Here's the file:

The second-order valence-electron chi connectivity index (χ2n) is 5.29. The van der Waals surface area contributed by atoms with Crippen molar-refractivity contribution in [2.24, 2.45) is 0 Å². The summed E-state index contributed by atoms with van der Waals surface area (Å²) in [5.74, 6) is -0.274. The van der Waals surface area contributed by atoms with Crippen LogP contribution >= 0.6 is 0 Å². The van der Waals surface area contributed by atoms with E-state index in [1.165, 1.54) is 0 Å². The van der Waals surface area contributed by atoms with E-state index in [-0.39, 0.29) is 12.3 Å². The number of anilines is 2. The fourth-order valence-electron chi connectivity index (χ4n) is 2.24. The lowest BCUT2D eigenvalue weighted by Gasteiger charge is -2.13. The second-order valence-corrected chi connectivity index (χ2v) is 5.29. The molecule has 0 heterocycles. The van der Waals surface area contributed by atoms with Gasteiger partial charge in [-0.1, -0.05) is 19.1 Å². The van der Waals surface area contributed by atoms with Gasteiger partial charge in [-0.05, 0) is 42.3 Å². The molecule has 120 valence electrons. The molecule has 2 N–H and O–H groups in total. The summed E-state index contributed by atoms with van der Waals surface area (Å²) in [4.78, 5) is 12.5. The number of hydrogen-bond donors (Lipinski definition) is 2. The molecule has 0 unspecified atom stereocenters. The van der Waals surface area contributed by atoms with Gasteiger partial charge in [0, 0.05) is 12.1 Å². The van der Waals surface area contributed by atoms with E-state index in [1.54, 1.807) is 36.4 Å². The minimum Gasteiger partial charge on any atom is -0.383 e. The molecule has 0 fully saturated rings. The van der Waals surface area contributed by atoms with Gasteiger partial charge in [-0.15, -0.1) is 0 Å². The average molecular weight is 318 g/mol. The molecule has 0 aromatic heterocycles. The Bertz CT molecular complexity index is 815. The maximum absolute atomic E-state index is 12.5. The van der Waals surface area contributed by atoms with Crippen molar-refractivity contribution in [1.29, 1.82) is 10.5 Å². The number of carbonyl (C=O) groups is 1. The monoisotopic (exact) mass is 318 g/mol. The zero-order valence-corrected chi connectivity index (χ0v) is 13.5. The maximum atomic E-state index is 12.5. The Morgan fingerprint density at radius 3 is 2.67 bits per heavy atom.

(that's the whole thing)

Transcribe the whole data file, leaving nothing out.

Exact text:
The second-order valence-electron chi connectivity index (χ2n) is 5.29. The van der Waals surface area contributed by atoms with Crippen molar-refractivity contribution in [2.24, 2.45) is 0 Å². The summed E-state index contributed by atoms with van der Waals surface area (Å²) in [5.74, 6) is -0.274. The van der Waals surface area contributed by atoms with Crippen LogP contribution >= 0.6 is 0 Å². The van der Waals surface area contributed by atoms with E-state index in [1.165, 1.54) is 0 Å². The van der Waals surface area contributed by atoms with E-state index in [-0.39, 0.29) is 12.3 Å². The number of anilines is 2. The fourth-order valence-electron chi connectivity index (χ4n) is 2.24. The lowest BCUT2D eigenvalue weighted by Gasteiger charge is -2.13. The second-order valence-corrected chi connectivity index (χ2v) is 5.29. The molecule has 0 heterocycles. The van der Waals surface area contributed by atoms with Gasteiger partial charge in [-0.1, -0.05) is 19.1 Å². The van der Waals surface area contributed by atoms with Gasteiger partial charge in [-0.05, 0) is 42.3 Å². The molecule has 120 valence electrons. The molecule has 2 N–H and O–H groups in total. The summed E-state index contributed by atoms with van der Waals surface area (Å²) in [4.78, 5) is 12.5. The number of hydrogen-bond donors (Lipinski definition) is 2. The molecule has 0 unspecified atom stereocenters. The van der Waals surface area contributed by atoms with Gasteiger partial charge in [0, 0.05) is 12.1 Å². The van der Waals surface area contributed by atoms with E-state index in [1.54, 1.807) is 36.4 Å². The minimum Gasteiger partial charge on any atom is -0.383 e. The molecule has 0 fully saturated rings. The van der Waals surface area contributed by atoms with Gasteiger partial charge in [-0.15, -0.1) is 0 Å². The average molecular weight is 318 g/mol. The molecule has 0 aromatic heterocycles. The Bertz CT molecular complexity index is 815. The maximum absolute atomic E-state index is 12.5. The van der Waals surface area contributed by atoms with Crippen molar-refractivity contribution in [1.29, 1.82) is 10.5 Å². The number of carbonyl (C=O) groups is 1. The monoisotopic (exact) mass is 318 g/mol. The zero-order valence-corrected chi connectivity index (χ0v) is 13.5. The maximum atomic E-state index is 12.5. The Morgan fingerprint density at radius 3 is 2.67 bits per heavy atom.